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Appeals court relies on beer-drinker survey in allowing lawsuit over ad parody

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Appeals court relies on beer-drinker survey in allowing lawsuit over ad parody 07/26/1994 ST. LOUIS -- A federal appeals court…

Appeals court relies on beer-drinker survey in allowing lawsuit over ad parody

07/26/1994

ST. LOUIS — A federal appeals court relied on a shopping mall survey of 301 beer drinkers to support its finding that a parody of an advertisement is subject to trademark infringement laws because it might confuse consumers.

The U.S. Court of Appeals in St. Louis (8th Cir.) also held in the June 30 ruling that the First Amendment fails to preclude Anheuser-Busch’s state trademark dilution claims against the publisher of a fictitious ad for “Michelob Oily.”

Balducci Publications in April 1989 published the ad parody on the back cover of “Snicker,” a humor magazine. The mock advertisement featured a can of “Michelob Oily,” which resembles Anheuser-Busch’s Michelob Dry, pouring oil on a fish. The illustration also includes an oil-soaked version of Anheuser-Busch’s A & Eagle design and “Michelob Oily” products resembling other Anheuser-Busch beers.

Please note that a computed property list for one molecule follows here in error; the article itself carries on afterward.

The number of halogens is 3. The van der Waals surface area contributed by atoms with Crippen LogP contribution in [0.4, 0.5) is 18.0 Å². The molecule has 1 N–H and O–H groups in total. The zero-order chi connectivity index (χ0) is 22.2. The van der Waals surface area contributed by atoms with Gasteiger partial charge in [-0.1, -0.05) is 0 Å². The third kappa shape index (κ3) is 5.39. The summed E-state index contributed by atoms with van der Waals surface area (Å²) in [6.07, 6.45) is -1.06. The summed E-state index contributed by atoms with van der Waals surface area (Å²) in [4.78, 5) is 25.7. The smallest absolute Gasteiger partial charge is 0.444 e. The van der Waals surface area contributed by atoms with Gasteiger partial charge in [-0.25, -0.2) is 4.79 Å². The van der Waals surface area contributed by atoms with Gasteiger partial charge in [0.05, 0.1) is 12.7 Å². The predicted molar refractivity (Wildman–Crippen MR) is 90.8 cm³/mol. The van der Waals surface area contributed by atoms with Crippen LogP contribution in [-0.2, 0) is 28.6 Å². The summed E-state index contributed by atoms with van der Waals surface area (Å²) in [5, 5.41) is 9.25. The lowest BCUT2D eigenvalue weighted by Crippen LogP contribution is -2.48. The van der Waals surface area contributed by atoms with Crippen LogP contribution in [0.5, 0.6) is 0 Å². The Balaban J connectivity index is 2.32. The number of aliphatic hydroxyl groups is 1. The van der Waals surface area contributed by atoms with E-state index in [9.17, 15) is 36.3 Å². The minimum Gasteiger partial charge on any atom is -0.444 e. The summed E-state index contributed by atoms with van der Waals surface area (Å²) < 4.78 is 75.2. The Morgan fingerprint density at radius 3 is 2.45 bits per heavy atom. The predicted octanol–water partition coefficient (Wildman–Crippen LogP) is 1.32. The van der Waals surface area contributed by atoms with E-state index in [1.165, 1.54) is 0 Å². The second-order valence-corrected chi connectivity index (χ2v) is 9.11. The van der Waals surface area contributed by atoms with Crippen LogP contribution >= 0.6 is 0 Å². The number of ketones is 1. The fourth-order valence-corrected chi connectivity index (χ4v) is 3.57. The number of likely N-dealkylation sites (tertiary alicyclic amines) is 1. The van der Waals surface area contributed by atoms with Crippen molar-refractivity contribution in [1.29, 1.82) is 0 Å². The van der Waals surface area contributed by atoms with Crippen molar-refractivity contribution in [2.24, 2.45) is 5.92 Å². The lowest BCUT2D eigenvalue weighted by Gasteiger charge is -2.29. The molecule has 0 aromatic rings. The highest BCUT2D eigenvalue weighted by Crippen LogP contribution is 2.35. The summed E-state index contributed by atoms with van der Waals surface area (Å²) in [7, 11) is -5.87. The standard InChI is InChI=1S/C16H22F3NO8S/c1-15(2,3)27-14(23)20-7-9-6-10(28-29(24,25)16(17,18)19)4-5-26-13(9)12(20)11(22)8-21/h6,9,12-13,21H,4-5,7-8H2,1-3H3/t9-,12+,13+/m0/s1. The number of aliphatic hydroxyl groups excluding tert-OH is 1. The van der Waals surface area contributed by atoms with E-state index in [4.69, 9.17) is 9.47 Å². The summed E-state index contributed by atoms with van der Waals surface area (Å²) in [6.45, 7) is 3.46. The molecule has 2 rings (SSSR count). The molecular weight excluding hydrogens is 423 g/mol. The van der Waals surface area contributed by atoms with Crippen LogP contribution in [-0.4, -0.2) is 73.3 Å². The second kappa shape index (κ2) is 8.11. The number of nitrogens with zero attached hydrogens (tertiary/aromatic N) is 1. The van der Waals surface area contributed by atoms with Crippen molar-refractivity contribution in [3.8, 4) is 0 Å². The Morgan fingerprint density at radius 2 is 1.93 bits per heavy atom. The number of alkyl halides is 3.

Publisher Richard Balducci said the parody is a comment on environmental pollution, including the then-recent oil spill in the Gasconade River, the source of Anheuser- Busch’s water supply. A disclaimer runs along the side of the page.

Anheuser-Busch sued Balducci Publications in U.S. District Court in St. Louis, saying the “Michelob Oily” ad infringed on its federal and state trademarks and could lead consumers to believe it sponsored the ad. The court dismissed the claim, along with trademark dilution and unfair competition claims, saying the parody “did not create a likelihood of confusion in the marketplace” but did warrant protection under the First Amendment.

Anheuser-Busch appealed to the Court of Appeals, saying the District Court gave disproportionate weight to Balducci’s First Amendment concerns and erred in finding no likelihood of confusion.

The Court of Appeals reversed the District Court decision because it found that the parody was likely to confuse consumers. The court relied on a survey in which 45 percent of 200 beer drinkers or purchasers questioned in St. Louis shopping malls found nothing about the parody that suggested it was an editorial.

Senior Circuit Judge John R. Gibson, writing for the three-judge panel, also found that the First Amendment does not protect Balducci Publications from liability because the public interest in avoiding consumer confusion outweighs the public interest in free expression in this case.

The case was remanded to the District Court for judgment, which must grant Anheuser-Busch injunctive relief that protects it from further trademark infringement while preserving Balducci’s First Amendment rights.

(Anheuser-Busch, Inc. v. Balducci Publications; Media Counsel: James E. Parrot of Richards, Schwartz & Associates, St. Louis.)